John Couthart goes beyond his usual level of excellence with his amazing interior images for Bruce Sterling’s forthcoming PIRATE UTOPIA.
Coulthart also contributes an essay discussing his thought processes and the historical influences behind the work.
Energy—especially of the machine variety—sets the Futurists apart from some of the more inward-looking and formulaic Modernists working before and after the First World War. There’s no Expressionist angst to be found in the artists and writers who celebrated the “cleansing” value of modern warfare, but all the avant-gardists of the period share with the Modernist writers the sense that everything which had seemed fixed in the Nineteenth Century was now to be examined afresh: questioned, broken apart, then either discarded or pieced together in startling new forms. PIRATE UTOPIA isn’t the first book I’ve worked on which has mined this fervid decade for artistic potential, but the graphic novel I spent most of the 1990s creating with David Britton,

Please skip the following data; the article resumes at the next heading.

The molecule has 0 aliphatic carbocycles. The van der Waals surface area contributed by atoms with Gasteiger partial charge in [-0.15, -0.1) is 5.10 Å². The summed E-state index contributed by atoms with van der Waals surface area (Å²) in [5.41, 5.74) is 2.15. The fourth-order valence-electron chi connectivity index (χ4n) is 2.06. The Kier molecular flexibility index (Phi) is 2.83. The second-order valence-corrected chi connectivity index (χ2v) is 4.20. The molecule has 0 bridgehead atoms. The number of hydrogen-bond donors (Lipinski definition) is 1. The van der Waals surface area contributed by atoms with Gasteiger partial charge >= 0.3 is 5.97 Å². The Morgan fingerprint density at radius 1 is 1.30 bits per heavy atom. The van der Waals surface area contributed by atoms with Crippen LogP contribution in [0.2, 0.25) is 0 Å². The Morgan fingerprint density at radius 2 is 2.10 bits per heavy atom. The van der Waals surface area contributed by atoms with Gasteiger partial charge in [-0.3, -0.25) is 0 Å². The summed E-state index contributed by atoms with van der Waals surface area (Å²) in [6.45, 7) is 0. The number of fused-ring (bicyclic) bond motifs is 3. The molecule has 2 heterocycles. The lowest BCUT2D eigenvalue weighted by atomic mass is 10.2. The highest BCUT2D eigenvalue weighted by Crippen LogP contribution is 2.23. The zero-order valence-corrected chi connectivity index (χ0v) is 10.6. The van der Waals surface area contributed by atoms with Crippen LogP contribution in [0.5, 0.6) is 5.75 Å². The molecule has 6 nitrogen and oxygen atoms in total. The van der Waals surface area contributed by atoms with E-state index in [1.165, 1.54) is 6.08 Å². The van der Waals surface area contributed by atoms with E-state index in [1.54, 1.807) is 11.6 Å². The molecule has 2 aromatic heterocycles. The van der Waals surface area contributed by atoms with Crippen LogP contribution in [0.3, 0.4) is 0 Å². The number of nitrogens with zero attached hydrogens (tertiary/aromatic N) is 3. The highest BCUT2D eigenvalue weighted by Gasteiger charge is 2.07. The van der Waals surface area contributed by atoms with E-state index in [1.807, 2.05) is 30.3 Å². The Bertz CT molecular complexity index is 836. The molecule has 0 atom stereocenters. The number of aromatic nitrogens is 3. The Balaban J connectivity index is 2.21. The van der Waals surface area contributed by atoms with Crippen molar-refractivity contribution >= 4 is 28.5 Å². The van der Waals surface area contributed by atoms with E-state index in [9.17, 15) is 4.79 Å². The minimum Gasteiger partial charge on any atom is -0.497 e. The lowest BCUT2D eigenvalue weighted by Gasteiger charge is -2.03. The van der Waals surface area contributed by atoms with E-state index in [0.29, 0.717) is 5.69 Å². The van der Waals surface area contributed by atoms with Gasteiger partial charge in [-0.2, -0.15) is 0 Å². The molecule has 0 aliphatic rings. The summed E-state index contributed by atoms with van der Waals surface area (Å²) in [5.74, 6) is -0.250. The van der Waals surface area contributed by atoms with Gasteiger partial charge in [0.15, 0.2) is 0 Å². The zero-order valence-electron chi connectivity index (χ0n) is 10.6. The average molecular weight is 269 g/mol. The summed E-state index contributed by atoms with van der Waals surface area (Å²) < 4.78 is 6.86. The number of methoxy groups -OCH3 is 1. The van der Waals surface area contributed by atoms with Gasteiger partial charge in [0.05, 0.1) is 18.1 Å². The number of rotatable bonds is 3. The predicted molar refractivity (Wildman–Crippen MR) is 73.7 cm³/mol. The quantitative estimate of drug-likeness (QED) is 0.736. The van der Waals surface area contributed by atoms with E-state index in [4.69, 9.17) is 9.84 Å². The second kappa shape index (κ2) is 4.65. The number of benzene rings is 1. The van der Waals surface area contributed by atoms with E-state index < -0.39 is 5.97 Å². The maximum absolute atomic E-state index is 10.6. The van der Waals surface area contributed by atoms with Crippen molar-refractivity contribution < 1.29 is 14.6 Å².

HORROR: REVERBSTORM, pastiches the styles of the Cubist and Expressionist painters, especially Picasso, along with borrowings from the Bauhaus designers. PIRATE UTOPIA forced me to look much more closely at the Futurists than I had done before.
The revolution comes your way this November.
For more info on PIRATE UTOPIA, visit the Tachyon page.
Cover and images by John Coulthart